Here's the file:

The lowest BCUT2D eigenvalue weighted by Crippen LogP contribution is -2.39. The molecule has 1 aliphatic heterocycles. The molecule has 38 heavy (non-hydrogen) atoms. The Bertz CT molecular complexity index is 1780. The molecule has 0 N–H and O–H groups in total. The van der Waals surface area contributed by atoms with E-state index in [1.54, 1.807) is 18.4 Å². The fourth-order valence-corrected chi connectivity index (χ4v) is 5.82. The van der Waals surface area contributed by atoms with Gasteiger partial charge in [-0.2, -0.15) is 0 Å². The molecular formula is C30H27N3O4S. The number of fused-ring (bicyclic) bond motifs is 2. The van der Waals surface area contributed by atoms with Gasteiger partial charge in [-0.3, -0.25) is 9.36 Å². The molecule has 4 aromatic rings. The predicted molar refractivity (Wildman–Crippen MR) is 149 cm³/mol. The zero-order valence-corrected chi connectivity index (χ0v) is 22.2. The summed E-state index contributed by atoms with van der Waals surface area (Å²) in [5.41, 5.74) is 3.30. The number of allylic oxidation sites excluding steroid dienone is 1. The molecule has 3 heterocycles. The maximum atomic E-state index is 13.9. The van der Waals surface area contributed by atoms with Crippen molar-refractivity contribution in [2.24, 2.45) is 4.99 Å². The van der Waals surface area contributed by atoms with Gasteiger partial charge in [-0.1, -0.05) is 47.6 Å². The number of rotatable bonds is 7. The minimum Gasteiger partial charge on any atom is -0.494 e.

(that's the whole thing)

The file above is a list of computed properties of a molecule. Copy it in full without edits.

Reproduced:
The lowest BCUT2D eigenvalue weighted by Crippen LogP contribution is -2.39. The molecule has 1 aliphatic heterocycles. The molecule has 38 heavy (non-hydrogen) atoms. The Bertz CT molecular complexity index is 1780. The molecule has 0 N–H and O–H groups in total. The van der Waals surface area contributed by atoms with E-state index in [1.54, 1.807) is 18.4 Å². The fourth-order valence-corrected chi connectivity index (χ4v) is 5.82. The van der Waals surface area contributed by atoms with Gasteiger partial charge in [-0.2, -0.15) is 0 Å². The molecular formula is C30H27N3O4S. The number of fused-ring (bicyclic) bond motifs is 2. The van der Waals surface area contributed by atoms with Gasteiger partial charge in [-0.3, -0.25) is 9.36 Å². The molecule has 4 aromatic rings. The predicted molar refractivity (Wildman–Crippen MR) is 149 cm³/mol. The zero-order valence-corrected chi connectivity index (χ0v) is 22.2. The summed E-state index contributed by atoms with van der Waals surface area (Å²) in [5.41, 5.74) is 3.30. The number of allylic oxidation sites excluding steroid dienone is 1. The molecule has 3 heterocycles. The maximum atomic E-state index is 13.9. The van der Waals surface area contributed by atoms with Crippen molar-refractivity contribution in [2.24, 2.45) is 4.99 Å². The van der Waals surface area contributed by atoms with Gasteiger partial charge in [-0.1, -0.05) is 47.6 Å². The number of rotatable bonds is 7. The minimum Gasteiger partial charge on any atom is -0.494 e.